Today Derek looks at how decisions were made concerning matters in the beginning church. When replacing Judas the eleven disciples sought God for who He wanted. In Antioch the Holy Spirit spoke and said to separate Barnabas and Paul. Serving and waiting are the two main callings in the Christian life.
Peter says, he’s the leader, in Acts 1:21:
“Therefore, of these men who have accompanied us all the time that the Lord Jesus went in and out among us—beginning from the baptism of John, to that day when Jesus was taken up from us—one of these must become a witness with us of His resurrection.”
So there are certain basic qualifications. They had to be people who had been present all through the ministry of Jesus from the baptism of John to His resurrection. They had to be people who had witnessed Him after His resurrection until the time of His ascension.
So they checked over the people and they proposed two, verse 23:
“...Joseph, called Barsabbas (who was also named Justus), and Matthias.”
Now, both of those fulfilled all the required qualifications, but only one of them was chosen by God. And what was important by them was to find out whom God had chosen. This would not be considered spiritual in Baptist circles. Actually, I think The Living Bible says they tossed a coin. It says here they drew lots but it’s the same thing. Why? Because they’d come to the point where their own understanding could take them no further. They knew it had to be one of the two, they didn’t know which. The thing that mattered was God’s choice. How to find God’s choice? Well, draw straws or toss a coin.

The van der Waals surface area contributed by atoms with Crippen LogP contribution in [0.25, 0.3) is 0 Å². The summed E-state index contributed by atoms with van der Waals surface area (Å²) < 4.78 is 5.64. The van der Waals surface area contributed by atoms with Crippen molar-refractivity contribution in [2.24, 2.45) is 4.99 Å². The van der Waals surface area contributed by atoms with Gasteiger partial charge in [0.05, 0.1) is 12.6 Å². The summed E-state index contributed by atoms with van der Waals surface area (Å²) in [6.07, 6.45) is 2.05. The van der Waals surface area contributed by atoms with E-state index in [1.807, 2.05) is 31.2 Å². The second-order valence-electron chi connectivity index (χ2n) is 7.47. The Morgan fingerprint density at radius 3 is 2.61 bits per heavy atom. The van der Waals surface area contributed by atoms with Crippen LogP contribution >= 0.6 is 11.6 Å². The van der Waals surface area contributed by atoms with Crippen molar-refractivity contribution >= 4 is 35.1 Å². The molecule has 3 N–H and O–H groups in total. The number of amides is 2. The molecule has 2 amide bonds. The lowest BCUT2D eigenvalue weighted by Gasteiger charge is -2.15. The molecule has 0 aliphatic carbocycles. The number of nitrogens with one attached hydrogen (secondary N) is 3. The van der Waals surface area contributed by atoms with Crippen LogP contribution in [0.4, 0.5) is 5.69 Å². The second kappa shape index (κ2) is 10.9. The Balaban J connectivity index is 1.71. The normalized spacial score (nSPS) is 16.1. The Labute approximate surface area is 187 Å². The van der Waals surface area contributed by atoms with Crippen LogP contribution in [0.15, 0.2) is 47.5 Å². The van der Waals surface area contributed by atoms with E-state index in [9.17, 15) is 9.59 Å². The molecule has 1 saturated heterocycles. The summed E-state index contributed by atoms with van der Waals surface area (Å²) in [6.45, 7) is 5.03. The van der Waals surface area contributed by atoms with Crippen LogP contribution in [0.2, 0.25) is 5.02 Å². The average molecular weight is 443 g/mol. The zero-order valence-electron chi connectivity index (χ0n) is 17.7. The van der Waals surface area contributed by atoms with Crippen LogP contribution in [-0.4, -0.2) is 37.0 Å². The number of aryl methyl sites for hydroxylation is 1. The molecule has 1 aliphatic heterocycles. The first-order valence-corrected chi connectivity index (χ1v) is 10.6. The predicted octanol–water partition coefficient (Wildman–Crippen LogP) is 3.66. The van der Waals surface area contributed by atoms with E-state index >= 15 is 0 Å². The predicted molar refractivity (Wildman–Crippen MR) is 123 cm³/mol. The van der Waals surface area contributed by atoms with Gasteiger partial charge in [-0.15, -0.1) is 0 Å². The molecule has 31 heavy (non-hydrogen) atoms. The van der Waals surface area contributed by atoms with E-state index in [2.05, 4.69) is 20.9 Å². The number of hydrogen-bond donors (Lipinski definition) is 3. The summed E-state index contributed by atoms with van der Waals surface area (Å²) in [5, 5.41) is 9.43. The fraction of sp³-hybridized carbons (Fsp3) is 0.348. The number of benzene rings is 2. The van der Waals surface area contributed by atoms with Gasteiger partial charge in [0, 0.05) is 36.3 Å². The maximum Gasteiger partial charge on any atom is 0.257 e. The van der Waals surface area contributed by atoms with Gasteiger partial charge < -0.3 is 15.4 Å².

I’m telling you that because I want you to see how totally different the perspective of the early church was on this issue. What mattered was God’s choice. Any legitimate way of finding that out was all right. So it says they proposed two.
“They prayed and said, ‘You, Lord, who know the hearts of all, show which of these two you have chosen to take part in this ministry.’ And they cast their lots, and the lot fell on Matthias; and he was numbered with the eleven apostles.”
He became the twelfth apostle. But you see, the thrust of everything in the whole area of apostleship from the choice of Jesus to the choice of Matthias was God’s choice, because God’s choice expresses God’s initiative and God’s initiative expresses God’s headship. And any time we take the initiative out of the hands of God we have shut off the headship of Jesus. We have been actually extremely presumptuous. May God forgive us. Basically, I think the church is going to have to come on its face before God and say, “God, we have been totally presumptuous. We repent and we ask you to forgive us.”